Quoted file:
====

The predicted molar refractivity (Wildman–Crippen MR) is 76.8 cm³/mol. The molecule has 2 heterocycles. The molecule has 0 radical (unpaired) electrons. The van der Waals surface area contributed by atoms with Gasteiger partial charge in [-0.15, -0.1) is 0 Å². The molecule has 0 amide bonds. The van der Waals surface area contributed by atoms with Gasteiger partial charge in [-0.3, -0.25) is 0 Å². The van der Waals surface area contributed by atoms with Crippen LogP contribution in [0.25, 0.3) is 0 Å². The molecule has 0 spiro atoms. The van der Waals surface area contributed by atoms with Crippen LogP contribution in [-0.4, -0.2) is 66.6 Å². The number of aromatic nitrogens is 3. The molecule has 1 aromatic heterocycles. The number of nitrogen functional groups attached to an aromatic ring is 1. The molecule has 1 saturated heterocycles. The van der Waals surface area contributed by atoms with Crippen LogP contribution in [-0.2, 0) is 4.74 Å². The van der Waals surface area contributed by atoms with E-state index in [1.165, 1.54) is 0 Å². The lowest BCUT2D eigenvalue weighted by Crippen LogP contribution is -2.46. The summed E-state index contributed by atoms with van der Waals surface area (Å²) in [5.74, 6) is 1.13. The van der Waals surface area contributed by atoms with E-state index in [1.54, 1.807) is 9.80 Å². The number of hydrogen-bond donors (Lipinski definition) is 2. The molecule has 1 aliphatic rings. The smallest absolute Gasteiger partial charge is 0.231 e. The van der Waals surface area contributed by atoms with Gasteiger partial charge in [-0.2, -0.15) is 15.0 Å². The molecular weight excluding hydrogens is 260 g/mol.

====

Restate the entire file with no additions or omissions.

The predicted molar refractivity (Wildman–Crippen MR) is 76.8 cm³/mol. The molecule has 2 heterocycles. The molecule has 0 radical (unpaired) electrons. The van der Waals surface area contributed by atoms with Gasteiger partial charge in [-0.15, -0.1) is 0 Å². The molecule has 0 amide bonds. The van der Waals surface area contributed by atoms with Gasteiger partial charge in [-0.3, -0.25) is 0 Å². The van der Waals surface area contributed by atoms with Crippen LogP contribution in [0.25, 0.3) is 0 Å². The molecule has 0 spiro atoms. The van der Waals surface area contributed by atoms with Crippen LogP contribution in [-0.4, -0.2) is 66.6 Å². The number of aromatic nitrogens is 3. The molecule has 1 aromatic heterocycles. The number of nitrogen functional groups attached to an aromatic ring is 1. The molecule has 1 saturated heterocycles. The van der Waals surface area contributed by atoms with Crippen LogP contribution in [-0.2, 0) is 4.74 Å². The van der Waals surface area contributed by atoms with E-state index in [1.165, 1.54) is 0 Å². The lowest BCUT2D eigenvalue weighted by Crippen LogP contribution is -2.46. The summed E-state index contributed by atoms with van der Waals surface area (Å²) in [5.74, 6) is 1.13. The van der Waals surface area contributed by atoms with E-state index in [1.54, 1.807) is 9.80 Å². The number of hydrogen-bond donors (Lipinski definition) is 2. The molecule has 1 aliphatic rings. The smallest absolute Gasteiger partial charge is 0.231 e. The van der Waals surface area contributed by atoms with Gasteiger partial charge in [-0.2, -0.15) is 15.0 Å². The molecular weight excluding hydrogens is 260 g/mol.